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Report describes gun agents' 'state of panic'

Federal gun agents, concerned about weapons sales to Mexican drug suspects, begged to make arrests but were rebuffed, according to a congressional report on a controversial investigation.

June 14, 2011|By Kim Murphy | Los Angeles Times Staff Writer
  • A memorial service was held Jan. 21 for U.S. Border Patrol Agent Brian Terry, whose death in a shootout in December drove home the risks of Operation Fast and Furious.
A memorial service was held Jan. 21 for U.S. Border Patrol Agent Brian Terry,… (John Moore / Getty Images )

Seattle — Federal gun agents in Arizona -- convinced that "someone was going to die" when their agency allowed weapons sales to suspected Mexican drug traffickers -- made anguished pleas to be permitted to make arrests but were rebuffed, according to a new congressional report on the controversial law enforcement probe.

Agents from the federal Bureau of Alcohol, Tobacco, Firearms and Explosives told congressional investigators that there was "a state of panic" that the guns used in the shooting of U.S. Rep. Gabrielle Giffords in Tucson in January and two U.S. agents in Mexico a month later might have been sold under the U.S. surveillance operation.

"I used the word anxiety. The term I used amongst my peers is pucker factor," Larry Alt, special agent with ATF's Phoenix field division, told investigators preparing a joint staff report for Rep. Darrell Issa (R-Vista), chairman of the House Committee on Oversight and Government Reform, and Sen. Charles E. Grassley (R-Iowa), ranking member of the Senate Judiciary Committee. The report will be released Wednesday in Washington, D.C.

Neither of those shootings was ultimately linked to the "Fast and Furious" probe, though two weapons sold to a suspect under surveillance were found at the scene of the fatal shooting of Border Patrol Agent Brian Terry near Nogales, Ariz., in December.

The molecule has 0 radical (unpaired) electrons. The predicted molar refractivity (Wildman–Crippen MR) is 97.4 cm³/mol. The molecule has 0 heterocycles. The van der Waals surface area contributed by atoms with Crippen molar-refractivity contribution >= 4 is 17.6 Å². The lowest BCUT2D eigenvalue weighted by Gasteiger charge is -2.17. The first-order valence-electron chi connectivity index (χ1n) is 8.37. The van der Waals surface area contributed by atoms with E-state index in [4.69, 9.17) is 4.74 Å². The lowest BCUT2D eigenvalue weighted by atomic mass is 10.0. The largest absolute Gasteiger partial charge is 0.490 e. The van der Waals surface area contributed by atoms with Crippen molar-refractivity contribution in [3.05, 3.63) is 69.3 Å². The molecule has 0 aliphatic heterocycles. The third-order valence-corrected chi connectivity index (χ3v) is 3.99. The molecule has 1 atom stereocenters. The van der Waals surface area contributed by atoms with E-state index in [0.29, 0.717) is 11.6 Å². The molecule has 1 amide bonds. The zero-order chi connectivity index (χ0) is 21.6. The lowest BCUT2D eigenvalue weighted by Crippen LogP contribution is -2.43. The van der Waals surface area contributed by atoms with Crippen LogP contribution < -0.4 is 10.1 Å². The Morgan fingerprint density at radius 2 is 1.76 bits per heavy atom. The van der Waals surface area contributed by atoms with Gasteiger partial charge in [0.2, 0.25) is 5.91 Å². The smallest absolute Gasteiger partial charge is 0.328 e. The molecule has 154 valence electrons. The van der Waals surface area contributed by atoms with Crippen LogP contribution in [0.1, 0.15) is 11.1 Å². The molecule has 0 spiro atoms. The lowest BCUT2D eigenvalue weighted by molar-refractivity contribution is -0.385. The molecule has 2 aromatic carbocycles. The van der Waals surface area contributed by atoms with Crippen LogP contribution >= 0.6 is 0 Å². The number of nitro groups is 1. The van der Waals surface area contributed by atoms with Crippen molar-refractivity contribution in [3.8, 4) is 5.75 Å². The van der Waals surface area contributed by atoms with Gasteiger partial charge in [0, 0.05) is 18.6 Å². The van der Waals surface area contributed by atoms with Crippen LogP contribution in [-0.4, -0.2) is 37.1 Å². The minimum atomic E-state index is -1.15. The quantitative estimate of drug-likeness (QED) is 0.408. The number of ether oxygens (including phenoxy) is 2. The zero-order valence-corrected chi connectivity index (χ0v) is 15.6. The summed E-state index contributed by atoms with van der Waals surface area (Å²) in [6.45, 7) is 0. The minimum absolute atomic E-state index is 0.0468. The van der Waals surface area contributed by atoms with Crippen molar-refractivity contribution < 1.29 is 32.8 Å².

Terry's family will be among the key witnesses at an oversight committee hearing Wednesday on the ATF operation, under which the bureau allowed purchases of high-powered weapons in an attempt to track their progress into the hands of Mexican drug cartels. According to the report and numerous interviews with The Times, several ATF agents regarded the operation as dangerous and misguided.

At least 195 of the weapons have been traced to Mexico, found mainly at crime scenes, but ATF agents quoted in the report said more than 1,700 firearms were trafficked "to known criminals or cartel elements south of the border and elsewhere" under the operation.

"I cannot see anyone who has one iota of concern for human life being OK with this," Agent John Dodson told committee interviewers.

In one case, Agent Pete Forcelli told the interviewers, an agent was making insistent calls over the radio, saying that gun traffickers had recognized him and begging for permission to stop the suspects. "But he was told to not stop the car with the guns in it," he said.

Dodson said the target was followed picking up money, buying guns and dropping them off somewhere else but recognized he was being followed and made obvious attempts to evade the surveillance. "I mean, there is a verbal screaming match over the radio about how -- what are you talking about? There is no better time or reason to pull this guy over than right now," Dodson related.

Issa and Grassley have been butting heads with ATF supervisors and senior officials at the Justice Department who signed off on the Project Gunrunner operation, which was intended to begin catching the powerful drug cartel traffickers in Mexico and the U.S. who were receiving weapons from the relatively low-level "straw purchasers" who were paid to buy them from U.S. gun dealers.

The two agencies, the Republican congressmen say, have refused to provide documents about the origin, direction and supervision of the operation.

The Justice Department has provided some information, but officials say disclosing their files now could compromise the trial of the traffickers accused of purchasing the weapons found at the scene of Terry's killing, and also that of one of the suspected border bandits, Manuel Osorio-Arellanes, 34, who was arrested at the scene of the Terry shootout and faces charges of second-degree murder.

"Fighting criminal activity along the Southwest border -- including the illegal trafficking of guns to Mexico -- has been a priority of this administration and this Department of Justice. The attorney general takes the allegations that have been raised by some ATF agents about the Fast and Furious operation seriously, which is why he has asked the inspector general to investigate the matter," Justice Department spokeswoman Tracy Schmaler said, adding that the department had made it clear that "under no circumstances should guns be allowed to cross the border into Mexico."

In a letter Monday to Issa, ranking House oversight committee member Elijah E. Cummings (D-Md.) said that pursuing the probe now broke with past committee policy of standing down until criminal prosecutions are complete. "We're all for conducting a responsible investigation to out any wrongdoing," said Ashley Etienne, Democratic committee spokeswoman. "But we can't do it at the expense of bringing these guys to justice."

kim.murphy@latimes.com

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